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Beyond Broken Bones: The Value of Creating an Osteobiography when Analyzing Violence in the Past

Author(s): Ryan Harrod

Year: 2017

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Population level analyses of violence that are focused on quantifying and comparing traumatic injuries on human skeletal remains recovered from an archaeological context are crucial for understanding violent interactions through time and across regions. However, these types of studies are also limited because, by design, they place less emphasis on individuals and their lived experience. In contrast, when researchers create what Frank and Julie Saul called an osteobiography for each set of remains, they are attempting to reconstruct as much about each person as possible. An osteobiography tells a story about who the skeletal remains represent using an array of different osteological methods, which include age-at-death, biological sex, indicators of diet and nutrition, markers of activity, pathological conditions, and traumatic injuries. The result is that in addition to counting and describing trauma it is possible to place the individual into a larger sociopolitical context and begin to potentially understand why they were at risk of violent altercations, what the consequence of the resulting injury would have been, and how the culture viewed violence.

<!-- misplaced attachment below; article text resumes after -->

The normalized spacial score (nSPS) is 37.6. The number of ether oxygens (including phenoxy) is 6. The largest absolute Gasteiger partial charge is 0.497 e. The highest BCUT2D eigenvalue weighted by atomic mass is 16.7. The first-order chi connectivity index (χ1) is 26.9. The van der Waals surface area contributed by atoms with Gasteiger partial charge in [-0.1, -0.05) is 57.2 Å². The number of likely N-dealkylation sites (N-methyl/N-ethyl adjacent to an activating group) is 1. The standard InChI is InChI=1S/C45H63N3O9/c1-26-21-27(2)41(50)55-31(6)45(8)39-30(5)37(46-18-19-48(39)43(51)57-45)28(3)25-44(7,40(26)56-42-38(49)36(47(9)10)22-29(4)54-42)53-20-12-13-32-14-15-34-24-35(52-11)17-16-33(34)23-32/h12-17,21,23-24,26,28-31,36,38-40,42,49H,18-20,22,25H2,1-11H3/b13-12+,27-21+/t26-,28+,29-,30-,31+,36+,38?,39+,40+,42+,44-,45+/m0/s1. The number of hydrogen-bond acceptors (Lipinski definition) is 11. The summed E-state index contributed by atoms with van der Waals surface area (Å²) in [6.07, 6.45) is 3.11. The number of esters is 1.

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Beyond Broken Bones: The Value of Creating an Osteobiography when Analyzing Violence in the Past. Ryan Harrod. Presented at The 81st Annual Meeting of the Society for American Archaeology, Vancouver, British Columbia. 2017 ( tDAR id: 430635)


Spatial Coverage

min long: -115.532; min lat: 30.676 ; max long: -102.349; max lat: 42.033 ;

Record Identifiers

Abstract Id(s): 16155

Arizona State University The Andrew W. Mellon Foundation National Science Foundation National Endowment for the Humanities Society for American Archaeology Archaeological Institute of America